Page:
We’ve had a lot of news of players leaving Cuba of late, but two of the country’s most prominent names — brothers Yulieski and Lourdes Gourriel, rated first and fourth among the island’s players as big league prospects — have thus far not made any public moves towards the big leagues. As Ben Badler of Baseball America explains, however, both players are now set to miss the Cuban national team’s upcoming appearance in the Pan American Games. The younger of the two, Lourdes, was surprisingly left off the original roster, while Yulieski (the country’s biggest star) is said to have taken himself out of the tournament — after both recently seemed to have passed on chances to earn significant money playing in Japan. For now, it’s entirely unclear whether there is any movement afoot for the brothers to come stateside, but Badler notes that MLB clubs are watching with keen interest.
Here are some more amateur notes as we enter the final weekend before the draft:
- As he prepares to join the professional ranks after being declared a free agent, Cuban outfielder Eddy Julio Martinez has moved into the top spot on MLB.com’s international prospect list, as MLB.com’s Jesse Sanchez writes. It’s unclear as yet whether Martinez will sign in this period or the new one beginning July 2, but he’ll have to put pen to paper in short order if he’s to head to the Yankees or Angels. Those two clubs will be unable to spend more than $300K after this July 2 class closes, and they are among the teams who Sanchez lists with interest. The Cubs, Blue Jays, Nationals, Rockies, Tigers, Dodgers, and Giants have also reached out to Martinez’s camp, per the report. “I’m working hard to get to my goal to play in the Major Leagues, ” says the 20-year-old. “That’s what I have always wanted to do.”
- The makeup of the amateur draft has changed over time, as Ben Lindbergh of Grantland explains. Mocking the draft is a more-or-less hopeless endeavor, says Lindbergh, but some trends have emerged. For one thing, the number of pitchers has continued to rise rather significantly. While this year’s class lacks premium talent, Christopher Crawford of Baseball Prospectus tells Lindbergh, some teams — the Rangers (who have the fourth overall pick) chief among them, based on their recent history — could well continue to stockpile arms. The Diamondbacks, who of course sit at first overall, have leaned toward position players recently, although they have an entirely new front office installed this time around. Meanwhile, the percentage of high school players taken has plummeted in the long run, but has jumped more recently. In particular, says Lindbergh, the Red Sox and Blue Jays have moved toward heavy drafting of prep players, who of course represent generally riskier but (in some cases) higher-upside investments. The Nationals have skewed most heavily toward college players — the spread is rather amazingly wide — though that could be due in part to draft circumstances. There are plenty more details in the piece, and I highly recommend a read to prepare for the coming draft.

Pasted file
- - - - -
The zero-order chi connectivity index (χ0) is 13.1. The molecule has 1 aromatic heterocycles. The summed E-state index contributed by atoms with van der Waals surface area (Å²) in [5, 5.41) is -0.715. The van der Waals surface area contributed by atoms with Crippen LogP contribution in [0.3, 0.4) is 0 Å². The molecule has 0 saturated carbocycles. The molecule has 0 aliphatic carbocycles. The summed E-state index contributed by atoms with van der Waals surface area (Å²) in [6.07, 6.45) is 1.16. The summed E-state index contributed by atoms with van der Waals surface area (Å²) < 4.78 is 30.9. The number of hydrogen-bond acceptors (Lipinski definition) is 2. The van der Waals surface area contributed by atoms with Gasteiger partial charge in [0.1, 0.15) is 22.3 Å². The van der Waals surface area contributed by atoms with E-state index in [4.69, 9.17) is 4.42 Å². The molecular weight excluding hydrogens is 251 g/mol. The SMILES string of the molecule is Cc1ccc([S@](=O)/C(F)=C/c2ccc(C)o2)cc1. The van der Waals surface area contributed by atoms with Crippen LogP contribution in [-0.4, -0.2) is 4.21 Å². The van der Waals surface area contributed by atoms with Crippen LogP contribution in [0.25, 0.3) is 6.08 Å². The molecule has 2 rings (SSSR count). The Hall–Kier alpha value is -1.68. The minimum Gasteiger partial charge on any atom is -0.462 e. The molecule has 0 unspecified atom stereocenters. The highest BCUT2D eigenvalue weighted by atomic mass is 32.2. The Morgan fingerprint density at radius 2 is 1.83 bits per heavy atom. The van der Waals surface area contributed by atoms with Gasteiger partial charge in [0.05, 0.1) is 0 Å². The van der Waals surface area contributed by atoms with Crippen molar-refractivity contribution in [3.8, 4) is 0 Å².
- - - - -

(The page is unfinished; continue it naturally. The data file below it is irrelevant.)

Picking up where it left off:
- Bonus allocations (which come with the penalty of stark limitations in future drafts) have had a marked impact on clubs’ total outlay on draft-eligible talent, argues Ronald Blum of the Associated Press (via the Denver Post). Draft spending has remained flat over the last three years, with Blum calculating that an analogous increase of total cash commitments to that observed in free agency — which was often the case prior to the new rules — might have delivered an additional $100MM to amateur players over that span. This area is obviously full of complicated questions, including considerations of an international draft, and it’s extremely difficult to identify clear-cut solutions. The piece is full of interesting quotes from notable figures around the game, and is well worth a full read.